Here we start some thinking and research on resilience in the context of distributed system design, wiki and agile. Just notes for now - please fork your thoughts here :)
- Links and content from the discussion on matrix
From Ward: you may enjoy this paper that Eric and I are reading. We have some association with the author through our work. But more importantly, I think it sheds some light on how one knows complex systems. This is the extension to agile that I've been looking for.
- The theory of graceful extensibility - researchgate
Thanks for posting. At first pass, this paper adds formality to much of my thinking around information and infocentric software architecture. [eg. "always favor declarative", "only hash referencing for persistent data", "orchestrate over (immutable, append-only) graph data not APIs", "orthogonal data and code", "design information first; software is disposable", "the network is undefined", etc.]
# Systems Perspective
David Ing comes from a different perspective. See "Engineering Resilience versus Ecological Resilience" | C. S. Holling" | 1996 | Engineering Within Ecological Constraints | National Academies at https://www.nap.edu/read/4919/chapter/4 From a systems perspective, the question is where we draw the boundary. I appreciated the title of Ward's book "The Wiki Way", because it wasn't about "The Wiki Technology" exclusively. Thus, I approach the system boundary not just around the technology and artifacts, but want to include the human people who are involved with wiki. We might aim to have human systems with graceful extensibility ... but that's not usually the way we talk about human beings. Woods cites Elinor Ostrom, but then doesn't really go into her work. I had the opportunity to see this Nobel Prize winner before she passed away. http://coevolving.com/commons/index.php/20110315-0830-ostrom-social-ecological-systems-approach-to-sustainability . ( i now see that the links to the Resilience 2011 site are dead, too bad).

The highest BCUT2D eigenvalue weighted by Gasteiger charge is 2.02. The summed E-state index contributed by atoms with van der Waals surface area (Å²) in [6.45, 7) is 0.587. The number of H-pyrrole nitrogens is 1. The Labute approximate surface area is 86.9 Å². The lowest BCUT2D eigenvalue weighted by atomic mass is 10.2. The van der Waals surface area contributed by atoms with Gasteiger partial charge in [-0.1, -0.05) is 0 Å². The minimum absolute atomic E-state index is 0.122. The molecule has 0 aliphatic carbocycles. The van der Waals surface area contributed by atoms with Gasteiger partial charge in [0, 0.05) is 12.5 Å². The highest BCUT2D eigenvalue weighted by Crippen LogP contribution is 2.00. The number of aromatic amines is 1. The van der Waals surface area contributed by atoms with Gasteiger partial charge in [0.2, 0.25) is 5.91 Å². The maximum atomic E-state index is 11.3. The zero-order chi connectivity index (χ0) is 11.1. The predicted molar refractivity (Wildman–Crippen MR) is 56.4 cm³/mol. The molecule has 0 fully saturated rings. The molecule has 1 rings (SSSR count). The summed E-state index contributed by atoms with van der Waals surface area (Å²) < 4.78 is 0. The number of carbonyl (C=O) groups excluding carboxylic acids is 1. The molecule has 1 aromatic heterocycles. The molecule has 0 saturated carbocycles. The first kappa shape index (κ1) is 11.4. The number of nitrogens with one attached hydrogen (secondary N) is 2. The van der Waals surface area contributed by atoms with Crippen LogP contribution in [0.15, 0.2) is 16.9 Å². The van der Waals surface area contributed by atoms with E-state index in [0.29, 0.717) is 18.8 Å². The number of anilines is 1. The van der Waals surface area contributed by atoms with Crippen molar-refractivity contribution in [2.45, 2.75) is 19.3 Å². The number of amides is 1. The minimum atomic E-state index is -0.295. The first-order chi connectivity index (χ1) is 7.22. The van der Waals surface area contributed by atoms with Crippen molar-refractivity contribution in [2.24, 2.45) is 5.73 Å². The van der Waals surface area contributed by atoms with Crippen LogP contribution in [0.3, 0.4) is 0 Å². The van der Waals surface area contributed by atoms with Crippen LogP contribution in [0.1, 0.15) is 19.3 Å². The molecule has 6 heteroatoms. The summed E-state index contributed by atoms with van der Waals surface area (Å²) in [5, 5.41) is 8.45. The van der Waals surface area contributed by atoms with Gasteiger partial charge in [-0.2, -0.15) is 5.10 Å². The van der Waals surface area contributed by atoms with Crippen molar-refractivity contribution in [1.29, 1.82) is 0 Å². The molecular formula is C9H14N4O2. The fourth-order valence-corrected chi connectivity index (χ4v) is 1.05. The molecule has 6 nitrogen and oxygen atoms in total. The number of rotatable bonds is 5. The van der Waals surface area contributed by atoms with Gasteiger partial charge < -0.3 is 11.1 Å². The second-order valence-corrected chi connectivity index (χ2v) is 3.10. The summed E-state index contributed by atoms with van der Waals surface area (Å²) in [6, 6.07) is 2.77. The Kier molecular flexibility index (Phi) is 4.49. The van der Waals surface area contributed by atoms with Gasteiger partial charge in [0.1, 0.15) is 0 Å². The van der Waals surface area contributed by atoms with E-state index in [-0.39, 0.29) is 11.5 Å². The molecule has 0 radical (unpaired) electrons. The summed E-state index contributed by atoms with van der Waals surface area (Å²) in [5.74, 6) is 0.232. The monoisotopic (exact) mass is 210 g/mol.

- Ecological resilience, the capacity of an ecosystem to recover from perturbations - * Climate resilience, the ability of systems to recover from climate change - * Soil resilience, the ability of a soil to maintain a healthy state in response to destabilising influences - wikipedia
# Technology and engineering
- Resilience (materials science), the ability of a material to absorb energy when deformed, and release that energy upon unloading - Resilience (engineering and construction), the ability of buildings and infrastructure to absorb assaults without suffering complete failure - Resilience (network), the ability of a computer network to maintain service in the face of faults - Cyber resilience, in information security - Resilient control systems, the engendering of cognitive, cyber-physical threat resilience into control systems - , a concept in energy development - wikipedia
# Social sciences
- Resilience (organizational), the ability of a system to withstand changes in its environment and still function - Psychological resilience, an individual's ability to adapt in the face of adverse conditions - wikipedia
# See also